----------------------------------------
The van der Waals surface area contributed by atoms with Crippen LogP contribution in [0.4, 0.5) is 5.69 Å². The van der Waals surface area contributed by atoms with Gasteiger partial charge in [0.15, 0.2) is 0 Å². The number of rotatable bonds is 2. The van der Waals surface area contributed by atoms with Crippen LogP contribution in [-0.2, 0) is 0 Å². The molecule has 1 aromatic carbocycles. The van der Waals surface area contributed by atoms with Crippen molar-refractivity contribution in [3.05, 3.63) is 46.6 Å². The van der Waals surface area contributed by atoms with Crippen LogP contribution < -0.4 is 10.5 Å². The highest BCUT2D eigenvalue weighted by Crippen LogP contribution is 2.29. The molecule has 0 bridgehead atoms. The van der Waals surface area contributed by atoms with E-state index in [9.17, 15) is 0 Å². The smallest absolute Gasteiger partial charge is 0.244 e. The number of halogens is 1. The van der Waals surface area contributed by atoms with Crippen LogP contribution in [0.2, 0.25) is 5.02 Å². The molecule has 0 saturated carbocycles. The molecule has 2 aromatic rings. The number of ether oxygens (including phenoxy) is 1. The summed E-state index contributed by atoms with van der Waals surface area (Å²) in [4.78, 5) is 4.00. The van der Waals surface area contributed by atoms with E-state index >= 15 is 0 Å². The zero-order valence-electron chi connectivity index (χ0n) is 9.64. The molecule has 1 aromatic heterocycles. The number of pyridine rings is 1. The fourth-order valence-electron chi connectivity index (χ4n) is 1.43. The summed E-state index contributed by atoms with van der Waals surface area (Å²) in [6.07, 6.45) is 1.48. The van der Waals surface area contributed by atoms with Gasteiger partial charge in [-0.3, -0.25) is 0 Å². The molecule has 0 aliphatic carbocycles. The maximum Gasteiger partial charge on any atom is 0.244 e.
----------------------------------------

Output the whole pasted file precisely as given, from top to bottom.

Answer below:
The van der Waals surface area contributed by atoms with Crippen LogP contribution in [0.4, 0.5) is 5.69 Å². The van der Waals surface area contributed by atoms with Gasteiger partial charge in [0.15, 0.2) is 0 Å². The number of rotatable bonds is 2. The van der Waals surface area contributed by atoms with Crippen LogP contribution in [-0.2, 0) is 0 Å². The molecule has 1 aromatic carbocycles. The van der Waals surface area contributed by atoms with Crippen molar-refractivity contribution in [3.05, 3.63) is 46.6 Å². The van der Waals surface area contributed by atoms with Crippen LogP contribution < -0.4 is 10.5 Å². The highest BCUT2D eigenvalue weighted by Crippen LogP contribution is 2.29. The molecule has 0 bridgehead atoms. The van der Waals surface area contributed by atoms with E-state index in [9.17, 15) is 0 Å². The smallest absolute Gasteiger partial charge is 0.244 e. The number of halogens is 1. The van der Waals surface area contributed by atoms with Crippen LogP contribution in [0.2, 0.25) is 5.02 Å². The molecule has 0 saturated carbocycles. The molecule has 2 aromatic rings. The number of ether oxygens (including phenoxy) is 1. The summed E-state index contributed by atoms with van der Waals surface area (Å²) in [4.78, 5) is 4.00. The van der Waals surface area contributed by atoms with E-state index >= 15 is 0 Å². The zero-order valence-electron chi connectivity index (χ0n) is 9.64. The molecule has 1 aromatic heterocycles. The number of pyridine rings is 1. The fourth-order valence-electron chi connectivity index (χ4n) is 1.43. The summed E-state index contributed by atoms with van der Waals surface area (Å²) in [6.07, 6.45) is 1.48. The van der Waals surface area contributed by atoms with Gasteiger partial charge in [-0.3, -0.25) is 0 Å². The molecule has 0 aliphatic carbocycles. The maximum Gasteiger partial charge on any atom is 0.244 e.